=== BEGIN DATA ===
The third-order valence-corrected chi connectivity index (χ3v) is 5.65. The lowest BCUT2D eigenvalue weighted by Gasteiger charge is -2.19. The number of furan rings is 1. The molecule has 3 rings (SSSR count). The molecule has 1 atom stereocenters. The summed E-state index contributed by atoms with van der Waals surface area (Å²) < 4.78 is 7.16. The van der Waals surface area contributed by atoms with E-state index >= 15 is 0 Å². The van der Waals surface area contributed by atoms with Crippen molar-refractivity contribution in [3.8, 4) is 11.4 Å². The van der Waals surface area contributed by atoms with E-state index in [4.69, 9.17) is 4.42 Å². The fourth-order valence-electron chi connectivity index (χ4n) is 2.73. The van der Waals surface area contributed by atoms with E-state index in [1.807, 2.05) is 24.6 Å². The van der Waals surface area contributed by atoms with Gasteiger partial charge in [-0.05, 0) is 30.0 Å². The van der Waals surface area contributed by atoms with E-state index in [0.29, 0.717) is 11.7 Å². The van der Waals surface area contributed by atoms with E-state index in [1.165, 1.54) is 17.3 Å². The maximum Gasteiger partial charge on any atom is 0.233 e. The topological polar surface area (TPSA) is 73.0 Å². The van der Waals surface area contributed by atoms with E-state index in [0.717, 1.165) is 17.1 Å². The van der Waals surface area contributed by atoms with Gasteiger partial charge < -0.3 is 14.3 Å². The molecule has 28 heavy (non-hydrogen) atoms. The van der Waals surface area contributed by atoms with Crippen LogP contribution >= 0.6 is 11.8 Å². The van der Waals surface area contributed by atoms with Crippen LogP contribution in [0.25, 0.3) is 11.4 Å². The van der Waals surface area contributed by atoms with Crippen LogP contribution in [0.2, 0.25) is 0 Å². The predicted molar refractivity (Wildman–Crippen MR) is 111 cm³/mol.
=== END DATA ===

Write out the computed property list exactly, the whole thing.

The third-order valence-corrected chi connectivity index (χ3v) is 5.65. The lowest BCUT2D eigenvalue weighted by Gasteiger charge is -2.19. The number of furan rings is 1. The molecule has 3 rings (SSSR count). The molecule has 1 atom stereocenters. The summed E-state index contributed by atoms with van der Waals surface area (Å²) < 4.78 is 7.16. The van der Waals surface area contributed by atoms with E-state index >= 15 is 0 Å². The van der Waals surface area contributed by atoms with Crippen molar-refractivity contribution in [3.8, 4) is 11.4 Å². The van der Waals surface area contributed by atoms with E-state index in [4.69, 9.17) is 4.42 Å². The fourth-order valence-electron chi connectivity index (χ4n) is 2.73. The van der Waals surface area contributed by atoms with E-state index in [1.807, 2.05) is 24.6 Å². The van der Waals surface area contributed by atoms with Gasteiger partial charge in [-0.05, 0) is 30.0 Å². The van der Waals surface area contributed by atoms with E-state index in [0.29, 0.717) is 11.7 Å². The van der Waals surface area contributed by atoms with E-state index in [1.165, 1.54) is 17.3 Å². The maximum Gasteiger partial charge on any atom is 0.233 e. The topological polar surface area (TPSA) is 73.0 Å². The van der Waals surface area contributed by atoms with E-state index in [0.717, 1.165) is 17.1 Å². The van der Waals surface area contributed by atoms with Gasteiger partial charge < -0.3 is 14.3 Å². The molecule has 28 heavy (non-hydrogen) atoms. The van der Waals surface area contributed by atoms with Crippen LogP contribution >= 0.6 is 11.8 Å². The van der Waals surface area contributed by atoms with Crippen LogP contribution in [0.25, 0.3) is 11.4 Å². The van der Waals surface area contributed by atoms with Crippen LogP contribution in [0.2, 0.25) is 0 Å². The predicted molar refractivity (Wildman–Crippen MR) is 111 cm³/mol.